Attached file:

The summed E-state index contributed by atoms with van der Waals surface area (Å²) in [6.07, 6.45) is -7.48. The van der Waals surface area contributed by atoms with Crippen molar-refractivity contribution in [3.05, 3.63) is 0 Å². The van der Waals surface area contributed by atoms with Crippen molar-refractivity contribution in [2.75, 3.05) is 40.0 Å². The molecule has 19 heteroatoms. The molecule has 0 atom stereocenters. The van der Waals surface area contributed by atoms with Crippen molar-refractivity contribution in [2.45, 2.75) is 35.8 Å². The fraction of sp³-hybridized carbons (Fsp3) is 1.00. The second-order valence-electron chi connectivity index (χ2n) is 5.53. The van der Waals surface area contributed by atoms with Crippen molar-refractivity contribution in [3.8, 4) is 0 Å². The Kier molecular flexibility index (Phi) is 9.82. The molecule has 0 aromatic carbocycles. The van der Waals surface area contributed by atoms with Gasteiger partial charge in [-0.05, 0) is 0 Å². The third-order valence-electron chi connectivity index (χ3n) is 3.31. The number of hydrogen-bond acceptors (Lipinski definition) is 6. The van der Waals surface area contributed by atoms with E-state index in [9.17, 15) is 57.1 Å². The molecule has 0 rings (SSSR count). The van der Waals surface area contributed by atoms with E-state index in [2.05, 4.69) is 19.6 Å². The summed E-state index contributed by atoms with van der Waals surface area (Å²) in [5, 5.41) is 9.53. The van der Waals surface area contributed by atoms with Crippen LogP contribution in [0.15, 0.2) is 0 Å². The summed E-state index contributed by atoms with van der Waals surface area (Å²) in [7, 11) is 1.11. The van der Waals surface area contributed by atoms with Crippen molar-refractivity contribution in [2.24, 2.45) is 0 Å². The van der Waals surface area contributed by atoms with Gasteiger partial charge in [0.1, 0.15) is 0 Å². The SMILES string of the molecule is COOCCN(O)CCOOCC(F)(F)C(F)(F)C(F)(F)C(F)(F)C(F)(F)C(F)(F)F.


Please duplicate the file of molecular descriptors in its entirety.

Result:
The summed E-state index contributed by atoms with van der Waals surface area (Å²) in [6.07, 6.45) is -7.48. The van der Waals surface area contributed by atoms with Crippen molar-refractivity contribution in [3.05, 3.63) is 0 Å². The van der Waals surface area contributed by atoms with Crippen molar-refractivity contribution in [2.75, 3.05) is 40.0 Å². The molecule has 19 heteroatoms. The molecule has 0 atom stereocenters. The van der Waals surface area contributed by atoms with Crippen molar-refractivity contribution in [2.45, 2.75) is 35.8 Å². The fraction of sp³-hybridized carbons (Fsp3) is 1.00. The second-order valence-electron chi connectivity index (χ2n) is 5.53. The van der Waals surface area contributed by atoms with Crippen molar-refractivity contribution in [3.8, 4) is 0 Å². The Kier molecular flexibility index (Phi) is 9.82. The molecule has 0 aromatic carbocycles. The van der Waals surface area contributed by atoms with Gasteiger partial charge in [-0.05, 0) is 0 Å². The third-order valence-electron chi connectivity index (χ3n) is 3.31. The number of hydrogen-bond acceptors (Lipinski definition) is 6. The van der Waals surface area contributed by atoms with E-state index in [9.17, 15) is 57.1 Å². The molecule has 0 rings (SSSR count). The van der Waals surface area contributed by atoms with E-state index in [2.05, 4.69) is 19.6 Å². The summed E-state index contributed by atoms with van der Waals surface area (Å²) in [5, 5.41) is 9.53. The van der Waals surface area contributed by atoms with Crippen LogP contribution in [0.15, 0.2) is 0 Å². The summed E-state index contributed by atoms with van der Waals surface area (Å²) in [7, 11) is 1.11. The van der Waals surface area contributed by atoms with Crippen molar-refractivity contribution in [2.24, 2.45) is 0 Å². The van der Waals surface area contributed by atoms with Gasteiger partial charge in [0.1, 0.15) is 0 Å². The SMILES string of the molecule is COOCCN(O)CCOOCC(F)(F)C(F)(F)C(F)(F)C(F)(F)C(F)(F)C(F)(F)F.